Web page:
Dutch designer Daniel Schipper created the foldable greenhouse for city gardens and rooftop terrariums. Made from recycled plastics, the greenhouse roof folds up flat for easy storage and transience. The base is also made from recycled plastic composite and its lack of framework or support materials makes it a minimalist no-fuss appliance. Just unfold, snap, and water.
Schipper’s foldable greenhouse has been causing a stir in the Netherlands and he searches for a production partnership to bring it to the global market. It’s just one of many innovative creations from his Amsterdam studio which focuses on concept, research and design having completed. Many of Schipper’s projects emphasize sustainability, functionality and fold-ability.
Just two years out of The Design Academy Eidhoven, Schipper’s portfolio boasts a number of thoughtful folding objects including a lampshade, a children’s chair and even a misprinted milk carton shelter.
How does the ventilation system work so that mold isn't an issue, since I imagine plastic doesn't breathe?
Fantastic! Daniel's ideas have great potential for solving some of our ecological and space problems. JMP joanmichaels.paque.com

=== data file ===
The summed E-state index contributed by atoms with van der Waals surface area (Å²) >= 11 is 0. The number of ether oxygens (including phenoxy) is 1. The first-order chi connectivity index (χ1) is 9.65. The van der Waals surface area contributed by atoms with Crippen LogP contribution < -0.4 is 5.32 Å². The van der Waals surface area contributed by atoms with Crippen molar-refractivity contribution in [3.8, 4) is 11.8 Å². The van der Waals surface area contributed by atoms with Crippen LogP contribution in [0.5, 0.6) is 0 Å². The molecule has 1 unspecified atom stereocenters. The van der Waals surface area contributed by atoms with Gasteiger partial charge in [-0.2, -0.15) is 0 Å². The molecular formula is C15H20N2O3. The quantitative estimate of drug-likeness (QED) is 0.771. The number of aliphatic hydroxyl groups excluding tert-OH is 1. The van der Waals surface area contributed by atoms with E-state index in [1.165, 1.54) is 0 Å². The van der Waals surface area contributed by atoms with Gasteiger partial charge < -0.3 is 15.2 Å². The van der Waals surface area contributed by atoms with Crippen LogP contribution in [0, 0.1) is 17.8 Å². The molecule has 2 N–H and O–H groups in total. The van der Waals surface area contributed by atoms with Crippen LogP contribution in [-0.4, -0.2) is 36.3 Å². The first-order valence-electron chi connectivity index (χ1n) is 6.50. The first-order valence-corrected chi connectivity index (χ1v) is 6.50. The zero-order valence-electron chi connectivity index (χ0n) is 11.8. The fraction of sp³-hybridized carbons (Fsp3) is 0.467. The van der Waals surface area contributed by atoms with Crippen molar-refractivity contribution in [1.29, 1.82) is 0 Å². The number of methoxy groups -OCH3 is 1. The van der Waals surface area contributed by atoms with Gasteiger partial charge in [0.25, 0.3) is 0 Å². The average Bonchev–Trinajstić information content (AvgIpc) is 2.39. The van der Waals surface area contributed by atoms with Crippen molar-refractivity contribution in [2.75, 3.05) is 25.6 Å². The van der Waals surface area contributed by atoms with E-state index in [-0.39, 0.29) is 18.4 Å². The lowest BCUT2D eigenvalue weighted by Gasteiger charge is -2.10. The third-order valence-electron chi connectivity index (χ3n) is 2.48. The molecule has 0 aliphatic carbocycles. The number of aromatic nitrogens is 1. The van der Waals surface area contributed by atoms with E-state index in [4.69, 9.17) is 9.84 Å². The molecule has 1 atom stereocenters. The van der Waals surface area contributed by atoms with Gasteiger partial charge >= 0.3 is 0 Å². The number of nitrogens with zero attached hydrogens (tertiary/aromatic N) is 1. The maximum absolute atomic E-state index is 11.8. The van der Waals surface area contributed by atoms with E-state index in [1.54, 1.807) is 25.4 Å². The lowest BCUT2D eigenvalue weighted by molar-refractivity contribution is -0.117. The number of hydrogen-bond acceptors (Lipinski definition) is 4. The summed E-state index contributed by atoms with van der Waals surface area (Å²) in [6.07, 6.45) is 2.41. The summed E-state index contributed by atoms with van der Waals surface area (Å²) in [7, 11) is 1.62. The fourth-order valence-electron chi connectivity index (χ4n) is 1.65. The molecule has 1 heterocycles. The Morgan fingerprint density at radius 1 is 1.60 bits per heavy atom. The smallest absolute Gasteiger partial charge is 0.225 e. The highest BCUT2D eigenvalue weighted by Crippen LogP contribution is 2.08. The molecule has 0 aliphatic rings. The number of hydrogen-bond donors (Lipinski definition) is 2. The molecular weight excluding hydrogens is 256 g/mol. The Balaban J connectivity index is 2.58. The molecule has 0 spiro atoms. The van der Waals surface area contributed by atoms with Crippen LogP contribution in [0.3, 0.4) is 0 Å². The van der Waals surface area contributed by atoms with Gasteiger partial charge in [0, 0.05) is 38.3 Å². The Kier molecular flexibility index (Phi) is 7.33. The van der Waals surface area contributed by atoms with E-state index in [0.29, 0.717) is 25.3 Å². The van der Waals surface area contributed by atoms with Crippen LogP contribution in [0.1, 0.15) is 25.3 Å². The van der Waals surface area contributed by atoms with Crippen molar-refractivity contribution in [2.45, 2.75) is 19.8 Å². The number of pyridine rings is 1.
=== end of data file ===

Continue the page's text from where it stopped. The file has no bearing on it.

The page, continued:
I REALLY like this concept. As I believe A) the US needs to create energy independence. We need a close cycle CO2 system for this so we can not cook the world. Petroleum for transportation use seems to be the trickiest part of this. B) We will need to use a variety of methods, but it seems like a majority of that energy will come from algae based oil. (and algae solids based alcohol). C) The best way to grow that algae seems to be vertically in the US SW in greenhouses. If we are really going to build twelve thousand square miles of greenhouses, it would make sense to use recycled plastic and to mass produce the greenhouses and erect them where needed.
I REALLY like this concept. As I believe that A) the US needs to reach toward energy independence as quickly as possible. 1) the most difficult to address portion of this energy is transportation energy (a replacement for petroleum oil) 2) the existing vehicle fleet will will remain with us for 10-20 years (with possible replacement with electric vehicles, massively improved public transportation, hydrogen cars powered indirectly through renewables, or radicaly more efficient hybridized cars using high tech composites and aerodynamic designs ) B) The primary means of reaching towards that independence looks more and more like it will be algae based oil and alcohols (most likely genetically modified bacteria that turn algal solids into butanol) C) Growing that algae will happen most efficiently in vertical racks, in containment (to avoid massive H20 losses), in the desert SW of the US, inside greenhouses. So, imagine if we could take our waste plastic streams and turn them into algae farms that could be "unfolded" and plugged in (to H20 and algae nutrition on the IN side, and lipid extraction and fermentation on the OUT side).